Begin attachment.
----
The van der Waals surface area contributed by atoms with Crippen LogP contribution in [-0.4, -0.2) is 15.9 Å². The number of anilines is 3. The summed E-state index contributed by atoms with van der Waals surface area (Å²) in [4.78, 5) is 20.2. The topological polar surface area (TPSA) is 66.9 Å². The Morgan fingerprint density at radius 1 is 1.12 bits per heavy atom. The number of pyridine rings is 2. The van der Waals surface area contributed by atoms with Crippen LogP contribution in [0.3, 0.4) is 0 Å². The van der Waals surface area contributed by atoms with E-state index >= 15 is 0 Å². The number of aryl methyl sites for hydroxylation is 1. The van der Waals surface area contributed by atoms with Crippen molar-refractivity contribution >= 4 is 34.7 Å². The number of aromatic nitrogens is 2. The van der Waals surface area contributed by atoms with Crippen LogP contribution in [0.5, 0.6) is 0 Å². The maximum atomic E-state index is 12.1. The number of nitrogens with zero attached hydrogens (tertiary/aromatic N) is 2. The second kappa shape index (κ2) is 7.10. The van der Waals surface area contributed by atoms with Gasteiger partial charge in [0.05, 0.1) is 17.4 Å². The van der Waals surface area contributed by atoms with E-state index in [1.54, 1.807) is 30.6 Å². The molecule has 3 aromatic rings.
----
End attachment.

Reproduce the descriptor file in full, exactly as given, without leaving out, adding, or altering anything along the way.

The van der Waals surface area contributed by atoms with Crippen LogP contribution in [-0.4, -0.2) is 15.9 Å². The number of anilines is 3. The summed E-state index contributed by atoms with van der Waals surface area (Å²) in [4.78, 5) is 20.2. The topological polar surface area (TPSA) is 66.9 Å². The Morgan fingerprint density at radius 1 is 1.12 bits per heavy atom. The number of pyridine rings is 2. The van der Waals surface area contributed by atoms with Crippen LogP contribution in [0.3, 0.4) is 0 Å². The van der Waals surface area contributed by atoms with E-state index >= 15 is 0 Å². The number of aryl methyl sites for hydroxylation is 1. The van der Waals surface area contributed by atoms with Crippen molar-refractivity contribution >= 4 is 34.7 Å². The number of aromatic nitrogens is 2. The van der Waals surface area contributed by atoms with Crippen LogP contribution in [0.5, 0.6) is 0 Å². The maximum atomic E-state index is 12.1. The number of nitrogens with zero attached hydrogens (tertiary/aromatic N) is 2. The second kappa shape index (κ2) is 7.10. The van der Waals surface area contributed by atoms with Gasteiger partial charge in [0.05, 0.1) is 17.4 Å². The van der Waals surface area contributed by atoms with E-state index in [1.54, 1.807) is 30.6 Å². The molecule has 3 aromatic rings.